A solution to these issues could lie in contact theory. We think of marriage as a permanent, unalienable bond. Divorce rates of nearly half show that perhaps the disconnect from what we think and how we act is great indeed. The idea that marriage is not necessarily permanent, and the acknowledgement of this through our own behavior is so revolutionary to our society that law has so far overtly condemned it. Your government is telling you with its status quo policy that it wants to you marry, and stay married forever.
And get divorced forever. There is a whole legal industry built around the concept of divorce. One Las Vegas hotel attracts couples specifically to have a romantic weekend before they finish up their fun by getting a divorce. The institution of marriage is big business. We hear about multi-million dollar celebrity marriages sometimes only before we discover the couple separated months later. If this industry effects the choice of whether to get married or not does not matter. Its it an existential threat to changing anything about marriage. Once money gets involved, frequently regulation gets out of the picture. We see hints of this with shale oil fracking, offshore tax evasion, and drug approvals by the FDA.
The key isn’t to throw out what we have, it’s to make a few tweaks.
Require a marriage re-licensing every five years. Set citizenship requirements for ten years of marriage. Foreigners may enjoy the benefits of citizenship while married, but have now a significant hurdle to a classic “marriage of convenience.” Marital status becomes at least in a legal sense not as significant a decision. And though clearly only this legal definition is being discussed, religious marriages and other non-denominational unions have no baring on how people would want to see this relationship carried out on the ballot and the tax return. People who plan to stay married would probably not change their mind when presented with a simple bureaucratic requirement, not very different from going to the Department of Motor Vehicles.
However, it would change the social picture. People who feel stuck in a relationship, or maybe who are being abused, suddenly have a legal remedy. They can let their marriage expire. Wait! Now, you as the reader might be thinking I have contradicted myself. How does this help the divorce rate, an argument this whole article rests upon? Allowing a marriage to expire would indeed trigger a divorce and/or the execution of a pre-nuptual agreement. However, like the ambiguity we lend to the definition of marriage, to define divorce within this new paradigm might involve a cultural “mellowing” of the connotations associated with it. We might see divorce not as its literal meaning, “separation of two”, implies, but as a shade of grey in the color palate of affection.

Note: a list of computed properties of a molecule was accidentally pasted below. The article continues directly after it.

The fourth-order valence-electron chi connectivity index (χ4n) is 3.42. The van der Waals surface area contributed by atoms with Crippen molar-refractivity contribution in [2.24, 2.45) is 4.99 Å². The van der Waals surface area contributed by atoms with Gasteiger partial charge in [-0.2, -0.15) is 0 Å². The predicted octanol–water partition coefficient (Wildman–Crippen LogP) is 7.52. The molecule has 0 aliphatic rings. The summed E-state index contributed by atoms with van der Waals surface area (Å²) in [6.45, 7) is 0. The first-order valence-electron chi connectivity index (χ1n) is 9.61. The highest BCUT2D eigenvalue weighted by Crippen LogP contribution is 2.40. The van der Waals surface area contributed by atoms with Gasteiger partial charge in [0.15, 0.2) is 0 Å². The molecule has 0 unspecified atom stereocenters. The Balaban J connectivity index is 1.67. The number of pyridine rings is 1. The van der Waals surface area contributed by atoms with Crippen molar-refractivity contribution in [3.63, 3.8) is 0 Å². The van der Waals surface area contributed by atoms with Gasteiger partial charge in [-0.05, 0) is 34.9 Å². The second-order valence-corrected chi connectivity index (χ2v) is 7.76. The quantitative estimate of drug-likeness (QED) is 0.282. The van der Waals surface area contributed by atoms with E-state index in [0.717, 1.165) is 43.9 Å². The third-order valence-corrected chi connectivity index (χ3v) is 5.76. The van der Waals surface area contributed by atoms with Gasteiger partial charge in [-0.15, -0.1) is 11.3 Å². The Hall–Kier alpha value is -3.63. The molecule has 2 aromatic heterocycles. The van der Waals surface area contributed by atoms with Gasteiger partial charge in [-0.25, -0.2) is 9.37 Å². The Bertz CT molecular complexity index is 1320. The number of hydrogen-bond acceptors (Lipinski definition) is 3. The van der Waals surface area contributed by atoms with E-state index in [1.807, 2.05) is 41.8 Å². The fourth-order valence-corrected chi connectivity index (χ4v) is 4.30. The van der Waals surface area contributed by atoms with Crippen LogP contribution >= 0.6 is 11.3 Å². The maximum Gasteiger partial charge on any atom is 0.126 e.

So if requiring a re-licensing every five years does not drive down the numbers of traditional divorce, why would we value these changing definitions or re-evaluating the institution of marriage?
To answer this, something must be understood demographically about the people who are tending to marry. Many people marry to cope with a situation, to live in the same house with someone who they may also feel something romantic towards, to save money, to appease their parents’ wishes. No general statement can be made about the “marrying type.” People who get married are trending to be older than before, with more financial responsibility. We can say this institution is being used temporarily with deliberation. Cessation of marriage will make it possible to shift social blame for separation on the state rather than the individual, erasing or ameliorating hundreds of years of social stigma towards divorcees. Children commonly remember the legal divorce of their parents almost as poignantly as the reason they chose to divorce in the first place.
Letting a term expire rather than making a conscious choice to divorce opens up worlds of possibilities for how we govern relationships and structure our nuclear family unit. While the change proposed here is drastic, it does not disregard the value and success we already enjoy from the status quo. Putting time requirements on a license will seem paltry to the individual but paradigm changing on a macro level. It could be the first step in acknowledging that our governmental policy is just as crucial as our morals for how we behave. It could be the first step in the liberalization of the institution of marriage, an update for the internet age. One for which we are overdue.